Cloning

What is Cloning?

 

Cloning is an umbrella term to describe different processes for duplicating biological material.

When the media report on cloning in the news, they are usually talking about only one type called "reproductive cloning". There are different types of cloning however, and cloning technologies can be used for other purposes besides producing the genetic twin of another organism.

A basic understanding of the different types of cloning is key to taking an informed stance on current public policy issues and making the best possible personal decisions.

 

Reproductive Cloning

 

Reproductive cloning is a technology used to generate an animal that has the same nuclear DNA as another currently or previously existing animal. Dolly was created by reproductive cloning technology.

 

cloning infographic

Cloning Animals

Farmers and ranchers are cloning animals for the same reason they selectively breed them, to reproduce better livestock. This type of cloning is an assisted reproductive technology that allows livestock breeders and others to create identical twins of their best animals. This breeding technique does not change the genetic make-up of the animal.

Cloning Humans

Should humans be cloned? Physicians from the American Medical Association and scientists with the American Association for the Advancement of Science have issued formal public statements advising against human reproductive cloning. With so many unknowns concerning reproductive cloning, the attempt to clone humans at this time is considered potentially dangerous and ethically irresponsible. - ORNL

Ethical Concerns of Cloning

The announcement of Dolly sparked widespread speculation about a human child being created using somatic cell nuclear transfer. Much of the perceived fear that greeted this announcement, centered on the misperception that a child or many children could be produced who would be identical to an already existing person. This fear is based on the idea of "genetic determinism" -- that genes alone determine all aspects of an individual -- and reflects the belief that a person's genes bear a simple relationship to the physical and psychological traits that compose that individual. Although genes play an essential role in the formation of physical and behavioral characteristics, each individual is, in fact, the result of a complex interaction between his or her genes and the environment within which he or she develops.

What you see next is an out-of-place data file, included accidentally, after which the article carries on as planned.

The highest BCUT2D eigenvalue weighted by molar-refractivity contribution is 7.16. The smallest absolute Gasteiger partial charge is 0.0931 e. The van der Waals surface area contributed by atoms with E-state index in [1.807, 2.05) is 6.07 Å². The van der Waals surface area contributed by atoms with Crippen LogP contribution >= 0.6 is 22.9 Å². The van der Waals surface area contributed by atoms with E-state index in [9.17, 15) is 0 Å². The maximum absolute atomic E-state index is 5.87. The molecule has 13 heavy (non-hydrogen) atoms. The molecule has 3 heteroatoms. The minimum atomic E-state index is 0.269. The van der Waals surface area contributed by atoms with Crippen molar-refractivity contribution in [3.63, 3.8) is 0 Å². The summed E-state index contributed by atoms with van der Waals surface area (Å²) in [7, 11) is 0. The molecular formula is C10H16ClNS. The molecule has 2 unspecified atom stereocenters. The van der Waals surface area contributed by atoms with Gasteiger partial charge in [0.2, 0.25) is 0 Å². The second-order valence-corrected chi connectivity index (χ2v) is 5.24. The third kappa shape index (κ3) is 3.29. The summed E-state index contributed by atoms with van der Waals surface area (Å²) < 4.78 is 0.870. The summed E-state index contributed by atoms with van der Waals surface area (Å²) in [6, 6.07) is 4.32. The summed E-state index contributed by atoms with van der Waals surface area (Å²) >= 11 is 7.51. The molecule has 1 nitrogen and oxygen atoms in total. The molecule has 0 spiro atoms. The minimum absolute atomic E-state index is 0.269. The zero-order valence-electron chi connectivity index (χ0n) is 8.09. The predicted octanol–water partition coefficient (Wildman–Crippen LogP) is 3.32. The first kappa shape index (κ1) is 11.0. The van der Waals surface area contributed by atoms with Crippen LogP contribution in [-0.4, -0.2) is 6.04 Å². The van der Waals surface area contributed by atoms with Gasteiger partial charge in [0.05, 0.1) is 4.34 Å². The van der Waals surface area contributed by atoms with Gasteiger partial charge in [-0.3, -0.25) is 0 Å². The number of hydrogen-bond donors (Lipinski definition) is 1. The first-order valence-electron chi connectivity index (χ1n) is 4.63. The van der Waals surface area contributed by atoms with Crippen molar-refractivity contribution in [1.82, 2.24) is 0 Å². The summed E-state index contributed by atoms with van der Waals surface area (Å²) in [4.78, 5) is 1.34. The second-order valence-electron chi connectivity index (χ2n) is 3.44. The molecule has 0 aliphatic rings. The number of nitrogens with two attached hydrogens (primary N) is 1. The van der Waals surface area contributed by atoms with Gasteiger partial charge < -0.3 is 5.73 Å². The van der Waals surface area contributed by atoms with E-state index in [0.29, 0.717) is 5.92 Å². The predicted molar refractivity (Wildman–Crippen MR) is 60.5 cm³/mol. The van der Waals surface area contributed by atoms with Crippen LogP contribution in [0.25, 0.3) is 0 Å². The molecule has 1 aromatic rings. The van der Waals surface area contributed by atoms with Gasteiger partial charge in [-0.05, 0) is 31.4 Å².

Source: Genome.gov

Cloning to Save Endangered Species

Some people see cloning as a way to remedy the problem of endangered species, and to reproduce those that have already disappeared.

Ten extinct beasts that could walk the Earth again

What role for conservation cloning?

Raising the dead

Cloning 'resurrects' long-dead mice

 

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About Jack Hanson

Jack Hanson

Jack is not your typical future technology blogger. As an early baby boomer, he's lost a bit of his bang. Not intending to be cruel, Facebook recently notified him that his schoolmates at General Equivalency Diploma, really want to be friends again. His yearly income averages just above his monthly urges. In spite of that, or because of it, Jack has a lust for living, a thirst for knowledge and a strong desire to contribute to a better future for all.

 

A nerdy social misfit with a head full of phobias and a quirky sense of humor, his personality has been described as "Sheldon from The Big Bang Theory--without the genious part."

 

Jack Hanson is solely responsible for the articles, editing and web design of FutureForAll.org.

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